Laggards will miss out in the scramble for Africa
Business Live - May 7th 2012, 08:21
South African companies are still very much in the race into the rest of Africa, but could lose out to international competitors if they do not position themselves for the opportunities on the continent.
The 2012 Africa Attractiveness survey published by Ernst & Young (E&Y) this week showed South Africa still is the biggest contributor to intra-African foreign direct investment (FDI).
Overall SA was the sixth largest source of new FDI projects in Africa between 2003 and 2011, contributing 4.1% of total new FDI projects in the continent. The US led the pack with 12.5% of all new FDI projects, followed by France and the UK. China and Hong Kong was 11th with a share of 3.1%.
Michael Lalor, head of the Africa business centre at E&Y, said while there is a perception that South African companies are falling behind international companies in terms of African investment, the facts tell a different story.
"South African investment into the rest of the continent grew at a compound annual rate of more than 60% from 2007 to 2011. Last year alone it was around 69%," Lalor said.
"The question is whether that is enough. We would certainly like to see more South African companies moving at a faster rate."
Don Rogan, MD of stockbroking at BoE Private Clients, warned if South African companies do not position themselves to take advantage of the growth opportunities in Africa, someone else will.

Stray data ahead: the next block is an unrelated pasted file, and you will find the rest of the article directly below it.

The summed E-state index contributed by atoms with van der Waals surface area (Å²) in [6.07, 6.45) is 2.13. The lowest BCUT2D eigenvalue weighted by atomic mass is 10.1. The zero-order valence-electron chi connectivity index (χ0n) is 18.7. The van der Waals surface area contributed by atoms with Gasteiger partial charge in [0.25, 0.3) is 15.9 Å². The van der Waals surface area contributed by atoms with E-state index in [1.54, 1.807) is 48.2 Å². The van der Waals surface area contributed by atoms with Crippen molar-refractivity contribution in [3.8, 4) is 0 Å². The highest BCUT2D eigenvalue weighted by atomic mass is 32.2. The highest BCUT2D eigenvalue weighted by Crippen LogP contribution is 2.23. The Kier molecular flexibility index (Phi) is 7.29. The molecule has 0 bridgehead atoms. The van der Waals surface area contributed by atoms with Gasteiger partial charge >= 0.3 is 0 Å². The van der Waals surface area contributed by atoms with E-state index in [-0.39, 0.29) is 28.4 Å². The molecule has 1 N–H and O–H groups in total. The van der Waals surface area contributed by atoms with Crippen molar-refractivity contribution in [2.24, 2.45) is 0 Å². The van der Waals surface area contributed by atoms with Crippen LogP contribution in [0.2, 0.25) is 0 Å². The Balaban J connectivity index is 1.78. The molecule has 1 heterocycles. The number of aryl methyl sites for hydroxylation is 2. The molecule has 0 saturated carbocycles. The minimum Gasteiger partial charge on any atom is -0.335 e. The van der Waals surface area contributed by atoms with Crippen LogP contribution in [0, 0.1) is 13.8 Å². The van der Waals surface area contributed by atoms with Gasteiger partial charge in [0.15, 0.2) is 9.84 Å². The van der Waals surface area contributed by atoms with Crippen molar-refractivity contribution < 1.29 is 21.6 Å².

He said geography has ensured that South African companies are ahead of the rest as far as investment in Africa is concerned, but said these companies need to take the next step and make a fuller commitment to Africa.
Questions have been asked about South Africa's position as the "gateway" into Africa, but Lalor said he disputes the notion that SA might be losing its status as the platform for investment into the rest of the continent.
According to the E&Y survey, South Africa is still the top African destination for new FDI project investment. Between 2003 and 2011 SA attracted 16% of the total new FDI projects into Africa, followed by Egypt on 10.9% and Morocco at 10.4%.
Intra-African FDI as a proportion of the total FDI projects in Africa more than doubled between 2003 and 2011, from 8% to 16.9%, showing that African companies are leading from the front in growing investments, E&Y said. Apart from SA, this trend is being led by Kenya and Nigeria. Between 2007 and 2011 the growth rates in new FDI from these two countries were 77.8% and 73.2% respectively.
The survey showed Africa received 5.5% of all global FDI last year, compared to a share of 4.5% in 2010.
While the total number of new FDI projects into Africa grew by 27% last year, capital investment fell by 7.3%.
Lalor said this was indicative of the changing nature of investment into Africa. Investment are moving away from capital intensive sectors like mining and going into manufacturing, business services and sales and marketing and support, which in turn creates more jobs. Last year the number of jobs created by FDI increased by 16.5% compared to 2010.
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